Dr Livingstone, I Presume?

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You’ve all heard the famous line, “Dr Livingstone, I presume?” I’m probably quoting it wrong. I could check on Google, but who’s to say that’s right. I presume it would be; but I don’t know with certainty. On balance it probably is.

I have had reason to contemplate presumption a lot the last few months. We all do it, we presume things and we also assume things. They have similar but subtly different meanings.

Presume means: “Suppose something is the case on the basis of probability.”

Assume means: “Suppose something to be the case without proof.”

There is some reason behind our presumptions, we are basing it on probability; of course, we can still be wrong. Whereas assumptions have absolutely no evidence to back them up. That’s why it has the easy to remember mnemonic “Assumption makes an ass of you and me.”

This blog is about presumption. Because even though there is often reason to come to the conclusion we do; we are so often wrong. Think of all the detective stories you’ve ever read or seen as a film. All those ‘red herrings’, things are not always as they seem. We can have a lot of facts and evidence and still draw the wrong conclusion. Our presumption can still be wrong.

I used to be a professional photographer, many years ago. Not quite when there were glass plates and exploding powder for flashes, but not long after. I am still keen on photography; I just can’t easily do it. I understand the principles. One of which is the compression of distance that happens with a long lens. In other words, if you use a lens that is designed to make a distant object appear closer it also squashes together all the different distances, things that are close, middle and far off. The effect is as if an object near you is closer to a far-off object than it really is. This effect can be deliberately used in movies for a thriller effect. In a car chase the car behind can seem to be closer than it really is. It can also be used in portrait photos. If you have ever wondered why, you don’t look your best on a phone camera, it’s because they have wide angle lenses. The longer the lens (a lens designed to take far off images) the better you will look. That’s because it softens facial features. Flattens out the angles of our faces. Some new phone cameras have long lenses as an alternative, try using it. You may find that you no longer have to use Fairy Ears, an overlay of stars or the beatify setting. You could even have a photo of you as your profile pic rather than an avatar. Of course I’m presuming you’d prefer that, or am I assuming?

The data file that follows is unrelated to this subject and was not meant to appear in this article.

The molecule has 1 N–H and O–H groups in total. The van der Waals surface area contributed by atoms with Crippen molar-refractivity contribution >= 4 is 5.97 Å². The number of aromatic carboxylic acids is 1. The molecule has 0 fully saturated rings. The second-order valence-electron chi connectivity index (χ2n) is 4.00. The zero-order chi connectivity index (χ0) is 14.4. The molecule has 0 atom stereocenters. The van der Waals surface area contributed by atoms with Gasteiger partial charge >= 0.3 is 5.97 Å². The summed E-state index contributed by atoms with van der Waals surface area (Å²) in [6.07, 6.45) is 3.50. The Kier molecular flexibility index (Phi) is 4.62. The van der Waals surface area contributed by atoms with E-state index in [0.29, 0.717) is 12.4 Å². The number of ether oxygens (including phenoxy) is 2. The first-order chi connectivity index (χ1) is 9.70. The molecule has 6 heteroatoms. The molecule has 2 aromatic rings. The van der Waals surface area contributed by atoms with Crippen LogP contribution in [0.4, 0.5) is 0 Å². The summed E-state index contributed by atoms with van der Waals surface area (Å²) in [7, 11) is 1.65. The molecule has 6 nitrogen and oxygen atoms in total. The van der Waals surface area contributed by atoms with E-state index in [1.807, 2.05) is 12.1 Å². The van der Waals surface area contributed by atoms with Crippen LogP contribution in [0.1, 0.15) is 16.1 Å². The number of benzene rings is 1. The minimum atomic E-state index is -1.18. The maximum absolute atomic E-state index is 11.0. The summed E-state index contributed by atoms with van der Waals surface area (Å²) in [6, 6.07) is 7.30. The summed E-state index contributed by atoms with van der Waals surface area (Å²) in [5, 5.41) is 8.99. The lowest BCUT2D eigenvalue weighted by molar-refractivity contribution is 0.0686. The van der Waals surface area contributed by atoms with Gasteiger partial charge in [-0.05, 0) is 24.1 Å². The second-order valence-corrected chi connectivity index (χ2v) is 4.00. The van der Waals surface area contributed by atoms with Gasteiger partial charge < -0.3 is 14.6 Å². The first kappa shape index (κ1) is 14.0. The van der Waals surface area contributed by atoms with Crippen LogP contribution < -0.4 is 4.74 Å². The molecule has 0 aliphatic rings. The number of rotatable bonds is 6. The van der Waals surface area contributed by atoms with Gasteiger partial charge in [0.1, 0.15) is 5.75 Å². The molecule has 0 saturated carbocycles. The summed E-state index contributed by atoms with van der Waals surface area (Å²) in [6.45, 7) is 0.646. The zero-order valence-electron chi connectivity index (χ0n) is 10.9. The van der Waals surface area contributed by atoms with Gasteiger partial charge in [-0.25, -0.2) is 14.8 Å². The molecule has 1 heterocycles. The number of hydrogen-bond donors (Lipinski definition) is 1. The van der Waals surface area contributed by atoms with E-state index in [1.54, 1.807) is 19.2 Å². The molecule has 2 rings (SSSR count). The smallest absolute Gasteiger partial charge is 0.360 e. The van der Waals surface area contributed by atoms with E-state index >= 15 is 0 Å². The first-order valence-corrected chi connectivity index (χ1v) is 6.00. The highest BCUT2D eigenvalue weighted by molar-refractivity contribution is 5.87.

I have gone right off topic, no surprise there. The point I wanted to make was that presumption can get us into trouble. We have some facts, weigh them up and come up with a conclusion. But it can be wrong. It’s not until we are talking to someone who knows the truth that our presumption is shown to be wrong. Now this might only be me, but I find it hard to let go of a pet theory. Which means if I have come up with an idea based on the facts I knew, I am not ready to let go of it. It’s probably why a lot of arguments start. After all who wants to back down? We are often more ready to believe the conclusions we have drawn; even if based on our faulty presumptions, rather than change them.

You don’t have to think very far to come up with examples of what I am talking about. Covid, Brexit, vaccination, race, employment, disability, politics, media, etc.

My conclusion is this. Sometimes it is better to look silly and admit you have got it wrong rather than continue with a faulty presumption. After all for a presumption to be truth, it needs to be more than a series of probabilities. It needs factual evidence and testing.

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